Software developers working in e-commerce have several options for storing product data. Whether you choose to build a solution in-house, use a third-party solution, or a hybrid approach, one of the first things you need to establish is your product information manager (PIM).
In this post—the first in a three-part series—I’ll show you the core components of a robust product information management system and walk you through the technical decisions you need to make if you decide to build your own. Along the way, I’ll offer some things you should look for if you choose to use a third-party vendor instead. By the end of this series, you’ll have the information you need to decide whether you really need to build your own PIM or not.
What is a Product Information Manager?
A PIM is responsible for storing, controlling, and managing the data you need to market and sell products from an e-commerce store. This covers a lot of ground, so I’ll break it down into three core responsibilities.
Three Responsibilities of a PIM
First, your PIM will store product data and assets. In this article, I’ll expand on the types of data this might include, but in short, this means everything you need to power your product catalog. Structured data stored in a SQL database, text descriptions and translations stored in a CMS, images stored on a CDN, and taxonomies to help group your products might all be managed by your PIM.
Second, your PIM should allow your team members to create and update data. In addition to storing your product information, your PIM must have an interface that allows your team members to create, import, and update product data. I’ll expand on this topic in Part 2 of this series.
Finally, your PIM is responsible for making product data available. Whether you sell through a web application, use a third-party marketplace (like Amazon or eBay), or support a native mobile shopping experience, your PIM provides the interface that ensures product data is available to buyers or resellers. I’ll go into more detail about this topic in Part 3.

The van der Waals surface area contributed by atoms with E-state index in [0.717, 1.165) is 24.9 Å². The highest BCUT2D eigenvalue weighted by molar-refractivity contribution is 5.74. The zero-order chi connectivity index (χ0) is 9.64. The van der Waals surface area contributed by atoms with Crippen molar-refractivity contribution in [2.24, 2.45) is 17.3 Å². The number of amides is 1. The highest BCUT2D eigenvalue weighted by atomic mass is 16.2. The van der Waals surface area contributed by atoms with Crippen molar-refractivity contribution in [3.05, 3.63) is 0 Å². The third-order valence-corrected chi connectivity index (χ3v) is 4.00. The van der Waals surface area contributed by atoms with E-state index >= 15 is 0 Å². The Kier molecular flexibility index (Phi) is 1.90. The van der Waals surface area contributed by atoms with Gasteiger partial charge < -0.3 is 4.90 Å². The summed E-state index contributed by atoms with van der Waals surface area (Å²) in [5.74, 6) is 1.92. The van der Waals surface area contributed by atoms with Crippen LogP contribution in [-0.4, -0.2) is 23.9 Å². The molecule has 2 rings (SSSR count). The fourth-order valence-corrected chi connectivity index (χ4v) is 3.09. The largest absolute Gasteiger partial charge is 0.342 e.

Storing Product Data with a PIM
From a software engineering perspective, one of the hardest parts about running a scalable e-commerce store is ensuring that product data is always correct and available to the right people. This is essentially the role of a product information management system. While your product data may originate in a variety of databases and CMSes, the PIM should bring it all together and act as your central source of truth.
As a developer, you can either build a PIM from scratch or pay for one provided by a third-party like Fabric. In the remainder of this post, I’ll offer some of the technical tradeoffs you face when choosing between these two options.
Data Modeling Products in a PIM
When I start creating specifications for a new software project, I typically start with the data model. Creating a working model often gives me some insight into the complexity involved, and it helps me identify edge cases that might trip developers up later in the development process.
A PIM can be an extremely complex piece of software, but let’s start by looking at a simple product data model.